Slides (PDF): Takeaways from Ethics Review by Program Co-Chairs
The process followed for the NAACL 2021 ethics review was outlined by the Ethics Chairs in an earlier post. Comments from the ethics reviewers and track chairs were reviewed by the Program Chairs when making final acceptance decisions on the papers. As a result, 7 papers were accepted conditionally, which means that there were certain conditions imposed on the paper in the form of questions or requirements to be fulfilled for the paper to be accepted to the conference. For the majority of conditionally accepted papers, these included clarifications of the process the studies underwent for human subjects research, institutional review board protocols established for the studies, and discussion of whether and how the data collection procedures were coordinated with and complied with the rules outlined in terms of service for the websites and organizations that owned the data. As a result, 6 conditionally accepted papers were accepted into the conference, and one paper was rejected.
Our takeaway from this process is as follows: While we think the ethics review process is highly valuable, we found it very difficult to execute well in its current form. We believe that ethics review should be done as much as possible prior to paper submission, as described below. A conference program committee is not the best group to ensure that the reported work complies with ethical standards.
The reasons are two-fold. First, making last-minute ethical decisions about specific studies so late in the game, when the study is completed and written up, is less than ideal. A much better way to do it would be when the study is designed and considered, and this is normally precisely when the investigators set up human subjects research protocols with their institutional review boards (IRBs). Setting up a study protocol approved by an IRB may take up to several months and often involves back-and-forth, with clarifications from the authors, suggestions from the IRB to reframe the research or correct the protocol appropriately. This is simply impossible (and also too late) to do in the context of ethics review in the timeframe of a conference. Further, IRBs are typically composed of diverse individuals with complementary expertise from different fields, and as such, already are designed for such a review process. This is why we believe the burden of ethics review should be shifted back to this existing and well thought-out mechanism of ensuring that the research is conducted ethically.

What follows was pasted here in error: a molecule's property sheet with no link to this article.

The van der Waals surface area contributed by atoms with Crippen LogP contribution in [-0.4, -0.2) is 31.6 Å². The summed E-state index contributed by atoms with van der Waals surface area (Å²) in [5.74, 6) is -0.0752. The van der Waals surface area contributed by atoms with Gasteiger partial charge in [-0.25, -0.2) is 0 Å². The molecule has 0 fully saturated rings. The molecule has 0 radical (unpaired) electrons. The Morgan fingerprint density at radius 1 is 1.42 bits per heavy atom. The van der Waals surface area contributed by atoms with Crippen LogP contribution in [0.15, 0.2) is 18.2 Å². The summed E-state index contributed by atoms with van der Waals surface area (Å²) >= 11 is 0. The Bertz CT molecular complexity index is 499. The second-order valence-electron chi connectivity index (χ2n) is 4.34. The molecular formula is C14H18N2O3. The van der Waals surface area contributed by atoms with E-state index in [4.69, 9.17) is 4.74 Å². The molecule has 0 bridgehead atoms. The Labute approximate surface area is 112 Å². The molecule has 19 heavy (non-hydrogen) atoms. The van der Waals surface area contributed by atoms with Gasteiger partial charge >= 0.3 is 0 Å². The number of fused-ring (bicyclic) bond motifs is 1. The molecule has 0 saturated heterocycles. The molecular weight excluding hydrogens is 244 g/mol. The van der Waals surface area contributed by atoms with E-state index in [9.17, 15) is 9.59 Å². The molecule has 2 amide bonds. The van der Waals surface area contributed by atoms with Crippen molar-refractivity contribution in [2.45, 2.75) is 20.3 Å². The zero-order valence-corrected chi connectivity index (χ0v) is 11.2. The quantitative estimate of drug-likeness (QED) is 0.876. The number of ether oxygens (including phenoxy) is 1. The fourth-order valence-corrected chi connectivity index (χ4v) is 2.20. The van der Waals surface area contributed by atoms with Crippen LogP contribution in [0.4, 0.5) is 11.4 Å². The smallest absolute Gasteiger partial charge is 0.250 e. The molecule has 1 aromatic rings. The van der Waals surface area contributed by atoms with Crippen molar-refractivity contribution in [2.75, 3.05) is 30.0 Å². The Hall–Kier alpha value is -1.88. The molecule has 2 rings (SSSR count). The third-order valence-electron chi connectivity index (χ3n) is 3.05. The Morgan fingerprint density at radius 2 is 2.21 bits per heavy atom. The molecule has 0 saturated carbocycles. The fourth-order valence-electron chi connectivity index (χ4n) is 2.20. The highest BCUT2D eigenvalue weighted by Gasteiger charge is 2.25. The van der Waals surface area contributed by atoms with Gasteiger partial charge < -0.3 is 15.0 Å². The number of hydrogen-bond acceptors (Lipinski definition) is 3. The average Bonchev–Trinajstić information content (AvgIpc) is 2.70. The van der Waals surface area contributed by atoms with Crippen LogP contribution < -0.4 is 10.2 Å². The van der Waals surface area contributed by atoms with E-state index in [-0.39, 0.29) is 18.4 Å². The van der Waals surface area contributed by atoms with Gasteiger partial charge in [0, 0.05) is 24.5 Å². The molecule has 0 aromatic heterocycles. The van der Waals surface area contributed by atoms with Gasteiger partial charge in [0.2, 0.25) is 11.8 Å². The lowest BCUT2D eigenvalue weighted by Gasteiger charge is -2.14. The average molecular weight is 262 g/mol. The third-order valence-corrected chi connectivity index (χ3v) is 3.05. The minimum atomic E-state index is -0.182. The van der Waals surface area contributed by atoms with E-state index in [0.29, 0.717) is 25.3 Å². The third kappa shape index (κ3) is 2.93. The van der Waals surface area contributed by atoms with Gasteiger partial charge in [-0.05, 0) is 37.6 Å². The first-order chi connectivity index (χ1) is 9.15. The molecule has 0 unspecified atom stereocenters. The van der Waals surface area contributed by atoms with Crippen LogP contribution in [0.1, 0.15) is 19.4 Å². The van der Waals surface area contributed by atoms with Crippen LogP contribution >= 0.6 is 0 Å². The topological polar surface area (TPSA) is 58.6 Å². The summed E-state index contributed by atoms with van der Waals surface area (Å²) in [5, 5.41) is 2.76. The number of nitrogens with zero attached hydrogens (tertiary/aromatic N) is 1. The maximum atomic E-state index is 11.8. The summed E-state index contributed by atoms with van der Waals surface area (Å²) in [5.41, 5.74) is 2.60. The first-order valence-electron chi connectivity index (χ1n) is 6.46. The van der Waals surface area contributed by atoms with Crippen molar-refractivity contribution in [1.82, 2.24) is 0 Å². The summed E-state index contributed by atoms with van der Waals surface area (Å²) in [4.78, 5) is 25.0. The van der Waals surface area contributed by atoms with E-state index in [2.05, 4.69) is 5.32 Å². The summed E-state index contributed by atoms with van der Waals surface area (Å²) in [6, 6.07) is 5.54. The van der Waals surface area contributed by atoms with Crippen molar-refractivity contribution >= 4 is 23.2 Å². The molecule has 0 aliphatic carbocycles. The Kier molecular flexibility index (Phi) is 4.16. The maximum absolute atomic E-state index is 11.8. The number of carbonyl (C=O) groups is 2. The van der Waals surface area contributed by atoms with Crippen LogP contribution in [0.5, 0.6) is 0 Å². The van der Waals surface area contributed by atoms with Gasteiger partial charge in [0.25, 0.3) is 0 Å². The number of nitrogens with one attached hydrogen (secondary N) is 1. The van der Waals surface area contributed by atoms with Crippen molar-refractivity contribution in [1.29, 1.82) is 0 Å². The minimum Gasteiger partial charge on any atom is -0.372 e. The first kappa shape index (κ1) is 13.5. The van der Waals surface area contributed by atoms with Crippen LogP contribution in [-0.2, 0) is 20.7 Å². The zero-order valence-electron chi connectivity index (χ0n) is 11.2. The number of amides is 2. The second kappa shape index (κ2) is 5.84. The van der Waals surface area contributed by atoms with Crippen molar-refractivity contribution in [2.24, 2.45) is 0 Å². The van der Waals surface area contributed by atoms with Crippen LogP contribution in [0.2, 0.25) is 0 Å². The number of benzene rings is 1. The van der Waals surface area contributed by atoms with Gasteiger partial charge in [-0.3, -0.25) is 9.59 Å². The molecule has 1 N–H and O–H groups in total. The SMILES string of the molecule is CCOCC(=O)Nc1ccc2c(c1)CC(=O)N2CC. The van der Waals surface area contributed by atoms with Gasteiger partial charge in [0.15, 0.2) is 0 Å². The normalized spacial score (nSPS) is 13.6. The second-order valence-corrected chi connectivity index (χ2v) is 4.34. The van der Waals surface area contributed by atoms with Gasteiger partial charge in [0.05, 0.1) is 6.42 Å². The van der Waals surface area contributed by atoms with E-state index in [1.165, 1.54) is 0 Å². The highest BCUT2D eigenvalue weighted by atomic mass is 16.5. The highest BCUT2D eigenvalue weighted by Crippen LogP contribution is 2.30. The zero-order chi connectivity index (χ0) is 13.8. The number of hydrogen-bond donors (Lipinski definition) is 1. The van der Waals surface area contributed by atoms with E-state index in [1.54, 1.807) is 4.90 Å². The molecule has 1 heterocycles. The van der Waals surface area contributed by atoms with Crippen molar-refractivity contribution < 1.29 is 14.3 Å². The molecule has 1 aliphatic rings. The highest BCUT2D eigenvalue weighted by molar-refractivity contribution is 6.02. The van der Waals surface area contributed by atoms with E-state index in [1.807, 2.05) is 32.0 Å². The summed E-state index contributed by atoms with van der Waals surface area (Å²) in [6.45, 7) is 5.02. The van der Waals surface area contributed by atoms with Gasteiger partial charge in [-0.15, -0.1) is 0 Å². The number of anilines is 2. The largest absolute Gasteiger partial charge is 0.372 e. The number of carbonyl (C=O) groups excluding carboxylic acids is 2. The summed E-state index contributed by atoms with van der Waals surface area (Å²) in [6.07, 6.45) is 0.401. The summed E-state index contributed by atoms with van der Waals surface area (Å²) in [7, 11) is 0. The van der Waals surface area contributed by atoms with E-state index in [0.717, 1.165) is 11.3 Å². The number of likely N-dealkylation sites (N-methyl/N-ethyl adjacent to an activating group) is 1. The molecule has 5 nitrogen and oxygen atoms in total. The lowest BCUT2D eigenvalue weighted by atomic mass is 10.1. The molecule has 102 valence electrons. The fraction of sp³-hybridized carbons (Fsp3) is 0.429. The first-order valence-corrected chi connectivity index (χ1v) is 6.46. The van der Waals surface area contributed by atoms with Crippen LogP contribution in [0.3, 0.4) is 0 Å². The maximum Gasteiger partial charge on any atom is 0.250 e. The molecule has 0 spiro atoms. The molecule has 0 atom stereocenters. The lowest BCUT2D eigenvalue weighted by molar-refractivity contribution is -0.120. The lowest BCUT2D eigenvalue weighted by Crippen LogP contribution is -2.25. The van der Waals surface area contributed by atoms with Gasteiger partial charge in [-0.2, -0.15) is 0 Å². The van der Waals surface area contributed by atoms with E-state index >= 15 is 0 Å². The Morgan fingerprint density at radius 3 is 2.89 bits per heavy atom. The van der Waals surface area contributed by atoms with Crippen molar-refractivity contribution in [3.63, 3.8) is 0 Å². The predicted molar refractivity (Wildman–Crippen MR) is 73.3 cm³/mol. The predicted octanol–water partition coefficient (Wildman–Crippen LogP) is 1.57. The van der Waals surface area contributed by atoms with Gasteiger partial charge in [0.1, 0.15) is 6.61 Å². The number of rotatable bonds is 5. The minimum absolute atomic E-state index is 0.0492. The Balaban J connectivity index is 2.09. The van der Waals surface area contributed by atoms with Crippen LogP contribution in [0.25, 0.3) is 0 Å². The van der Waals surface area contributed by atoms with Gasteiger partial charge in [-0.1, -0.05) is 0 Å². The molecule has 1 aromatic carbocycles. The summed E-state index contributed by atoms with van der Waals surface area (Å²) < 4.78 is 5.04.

No doubt, IRBs have to be educated about some of the subtleties of AI work and its implications for society at large. This should be done by all of us who work in the NLP field and understand these issues.
As far as compliance of the authors with the terms of service and other considerations related to data copyright and use ethics, we felt that we lacked the expertise and bandwidth to address such questions properly, and as a result, we believe that this might be much better handled by legal departments in the authors’ institutions.
To sum up, because of the difficulties involved in making ethical judgments, we felt that many of the questions we were trying to address during the ethics review process were better left to the properly composed multi-disciplinary IRBs and, as far as terms of service compliance is concerned, institutional legal departments. If an author reports that a human subjects study protocol and compliance with service terms is approved by their institution, that should provide sufficient guarantees for the ethics review process done by the conference.
This, of course, raises the question of what to do for unaffiliated authors or in cases when an author’s institution does not have an IRB and/or a legal department that can help address such issues. This is a difficult question to resolve, and perhaps one of the solutions might be to establish a standing review board associated with the ACL which can review such cases at author’s request.